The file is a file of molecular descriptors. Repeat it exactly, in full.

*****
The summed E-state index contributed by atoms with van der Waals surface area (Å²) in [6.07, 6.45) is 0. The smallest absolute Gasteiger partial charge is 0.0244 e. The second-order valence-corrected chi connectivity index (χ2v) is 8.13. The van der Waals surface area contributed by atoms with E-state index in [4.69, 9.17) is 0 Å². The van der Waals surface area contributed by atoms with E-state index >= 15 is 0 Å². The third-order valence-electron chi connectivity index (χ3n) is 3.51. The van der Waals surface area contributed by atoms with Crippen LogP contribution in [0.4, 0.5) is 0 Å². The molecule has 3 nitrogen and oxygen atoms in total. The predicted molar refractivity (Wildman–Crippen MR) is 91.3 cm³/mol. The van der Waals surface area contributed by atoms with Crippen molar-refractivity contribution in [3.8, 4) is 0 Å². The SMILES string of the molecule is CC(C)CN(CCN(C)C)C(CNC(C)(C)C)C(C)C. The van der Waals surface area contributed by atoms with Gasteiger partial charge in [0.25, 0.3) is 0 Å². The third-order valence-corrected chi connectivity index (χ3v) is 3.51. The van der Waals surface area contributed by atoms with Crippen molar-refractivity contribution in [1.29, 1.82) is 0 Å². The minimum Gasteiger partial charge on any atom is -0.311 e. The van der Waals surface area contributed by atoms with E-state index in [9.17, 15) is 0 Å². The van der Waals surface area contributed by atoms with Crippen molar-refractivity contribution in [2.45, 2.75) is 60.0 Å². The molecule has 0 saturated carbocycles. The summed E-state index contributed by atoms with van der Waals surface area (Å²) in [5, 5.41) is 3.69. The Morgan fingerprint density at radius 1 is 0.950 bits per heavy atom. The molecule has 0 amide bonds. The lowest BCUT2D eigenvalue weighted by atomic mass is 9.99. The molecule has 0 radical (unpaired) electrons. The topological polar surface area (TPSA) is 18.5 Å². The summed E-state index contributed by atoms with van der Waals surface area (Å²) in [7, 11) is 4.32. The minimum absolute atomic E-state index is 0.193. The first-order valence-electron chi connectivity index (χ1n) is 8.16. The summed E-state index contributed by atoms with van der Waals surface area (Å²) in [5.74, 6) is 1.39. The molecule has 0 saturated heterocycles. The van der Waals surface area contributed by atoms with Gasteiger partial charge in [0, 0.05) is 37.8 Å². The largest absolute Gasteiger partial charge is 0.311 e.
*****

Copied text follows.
The summed E-state index contributed by atoms with van der Waals surface area (Å²) in [6.07, 6.45) is 0. The smallest absolute Gasteiger partial charge is 0.0244 e. The second-order valence-corrected chi connectivity index (χ2v) is 8.13. The van der Waals surface area contributed by atoms with E-state index in [4.69, 9.17) is 0 Å². The van der Waals surface area contributed by atoms with E-state index >= 15 is 0 Å². The third-order valence-electron chi connectivity index (χ3n) is 3.51. The van der Waals surface area contributed by atoms with Crippen LogP contribution in [0.4, 0.5) is 0 Å². The molecule has 3 nitrogen and oxygen atoms in total. The predicted molar refractivity (Wildman–Crippen MR) is 91.3 cm³/mol. The van der Waals surface area contributed by atoms with Crippen molar-refractivity contribution in [3.8, 4) is 0 Å². The SMILES string of the molecule is CC(C)CN(CCN(C)C)C(CNC(C)(C)C)C(C)C. The van der Waals surface area contributed by atoms with Gasteiger partial charge in [0.25, 0.3) is 0 Å². The third-order valence-corrected chi connectivity index (χ3v) is 3.51. The van der Waals surface area contributed by atoms with Crippen molar-refractivity contribution in [1.29, 1.82) is 0 Å². The minimum Gasteiger partial charge on any atom is -0.311 e. The van der Waals surface area contributed by atoms with E-state index in [9.17, 15) is 0 Å². The van der Waals surface area contributed by atoms with Crippen molar-refractivity contribution in [2.45, 2.75) is 60.0 Å². The molecule has 0 saturated carbocycles. The summed E-state index contributed by atoms with van der Waals surface area (Å²) in [5, 5.41) is 3.69. The Morgan fingerprint density at radius 1 is 0.950 bits per heavy atom. The molecule has 0 amide bonds. The lowest BCUT2D eigenvalue weighted by atomic mass is 9.99. The molecule has 0 radical (unpaired) electrons. The topological polar surface area (TPSA) is 18.5 Å². The summed E-state index contributed by atoms with van der Waals surface area (Å²) in [7, 11) is 4.32. The minimum absolute atomic E-state index is 0.193. The first-order valence-electron chi connectivity index (χ1n) is 8.16. The summed E-state index contributed by atoms with van der Waals surface area (Å²) in [5.74, 6) is 1.39. The molecule has 0 saturated heterocycles. The van der Waals surface area contributed by atoms with Gasteiger partial charge in [0, 0.05) is 37.8 Å². The largest absolute Gasteiger partial charge is 0.311 e.